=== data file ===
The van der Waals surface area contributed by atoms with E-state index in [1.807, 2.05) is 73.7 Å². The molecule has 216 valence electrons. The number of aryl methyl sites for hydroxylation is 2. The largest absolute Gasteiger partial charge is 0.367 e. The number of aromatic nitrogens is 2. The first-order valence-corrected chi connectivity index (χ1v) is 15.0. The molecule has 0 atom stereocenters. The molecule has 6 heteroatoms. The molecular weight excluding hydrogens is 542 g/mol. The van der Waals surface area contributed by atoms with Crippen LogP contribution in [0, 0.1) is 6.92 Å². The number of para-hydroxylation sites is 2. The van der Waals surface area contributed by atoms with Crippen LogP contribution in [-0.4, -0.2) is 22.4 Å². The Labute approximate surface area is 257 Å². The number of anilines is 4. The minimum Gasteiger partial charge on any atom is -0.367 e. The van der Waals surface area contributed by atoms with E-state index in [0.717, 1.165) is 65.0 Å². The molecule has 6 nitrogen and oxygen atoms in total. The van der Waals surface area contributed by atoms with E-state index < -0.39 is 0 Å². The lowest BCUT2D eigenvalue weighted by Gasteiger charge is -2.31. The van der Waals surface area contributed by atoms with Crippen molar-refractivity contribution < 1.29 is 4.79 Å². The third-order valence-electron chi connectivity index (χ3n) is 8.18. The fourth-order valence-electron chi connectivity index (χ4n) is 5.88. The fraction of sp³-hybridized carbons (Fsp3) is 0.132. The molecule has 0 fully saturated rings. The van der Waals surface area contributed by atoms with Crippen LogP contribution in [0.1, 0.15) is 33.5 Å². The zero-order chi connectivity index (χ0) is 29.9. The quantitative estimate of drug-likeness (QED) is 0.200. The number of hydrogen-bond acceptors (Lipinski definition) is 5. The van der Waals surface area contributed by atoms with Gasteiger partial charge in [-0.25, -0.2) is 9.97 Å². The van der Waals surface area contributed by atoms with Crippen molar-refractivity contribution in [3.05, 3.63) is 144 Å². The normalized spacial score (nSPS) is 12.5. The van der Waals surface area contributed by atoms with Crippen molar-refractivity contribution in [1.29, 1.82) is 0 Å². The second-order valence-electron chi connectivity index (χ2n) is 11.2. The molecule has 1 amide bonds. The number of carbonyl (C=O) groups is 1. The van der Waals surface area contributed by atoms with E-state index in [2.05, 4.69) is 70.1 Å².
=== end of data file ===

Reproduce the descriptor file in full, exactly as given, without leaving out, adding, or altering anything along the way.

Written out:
The van der Waals surface area contributed by atoms with E-state index in [1.807, 2.05) is 73.7 Å². The molecule has 216 valence electrons. The number of aryl methyl sites for hydroxylation is 2. The largest absolute Gasteiger partial charge is 0.367 e. The number of aromatic nitrogens is 2. The first-order valence-corrected chi connectivity index (χ1v) is 15.0. The molecule has 0 atom stereocenters. The molecule has 6 heteroatoms. The molecular weight excluding hydrogens is 542 g/mol. The van der Waals surface area contributed by atoms with Crippen LogP contribution in [0, 0.1) is 6.92 Å². The number of para-hydroxylation sites is 2. The van der Waals surface area contributed by atoms with Crippen LogP contribution in [-0.4, -0.2) is 22.4 Å². The Labute approximate surface area is 257 Å². The number of anilines is 4. The minimum Gasteiger partial charge on any atom is -0.367 e. The van der Waals surface area contributed by atoms with E-state index in [0.717, 1.165) is 65.0 Å². The molecule has 6 nitrogen and oxygen atoms in total. The van der Waals surface area contributed by atoms with E-state index < -0.39 is 0 Å². The lowest BCUT2D eigenvalue weighted by Gasteiger charge is -2.31. The van der Waals surface area contributed by atoms with Crippen molar-refractivity contribution < 1.29 is 4.79 Å². The third-order valence-electron chi connectivity index (χ3n) is 8.18. The fourth-order valence-electron chi connectivity index (χ4n) is 5.88. The fraction of sp³-hybridized carbons (Fsp3) is 0.132. The molecule has 0 fully saturated rings. The van der Waals surface area contributed by atoms with Crippen LogP contribution in [0.1, 0.15) is 33.5 Å². The zero-order chi connectivity index (χ0) is 29.9. The quantitative estimate of drug-likeness (QED) is 0.200. The number of hydrogen-bond acceptors (Lipinski definition) is 5. The van der Waals surface area contributed by atoms with Gasteiger partial charge in [-0.25, -0.2) is 9.97 Å². The van der Waals surface area contributed by atoms with Crippen molar-refractivity contribution in [3.05, 3.63) is 144 Å². The normalized spacial score (nSPS) is 12.5. The van der Waals surface area contributed by atoms with Crippen molar-refractivity contribution in [1.29, 1.82) is 0 Å². The second-order valence-electron chi connectivity index (χ2n) is 11.2. The molecule has 1 amide bonds. The number of carbonyl (C=O) groups is 1. The van der Waals surface area contributed by atoms with E-state index in [2.05, 4.69) is 70.1 Å².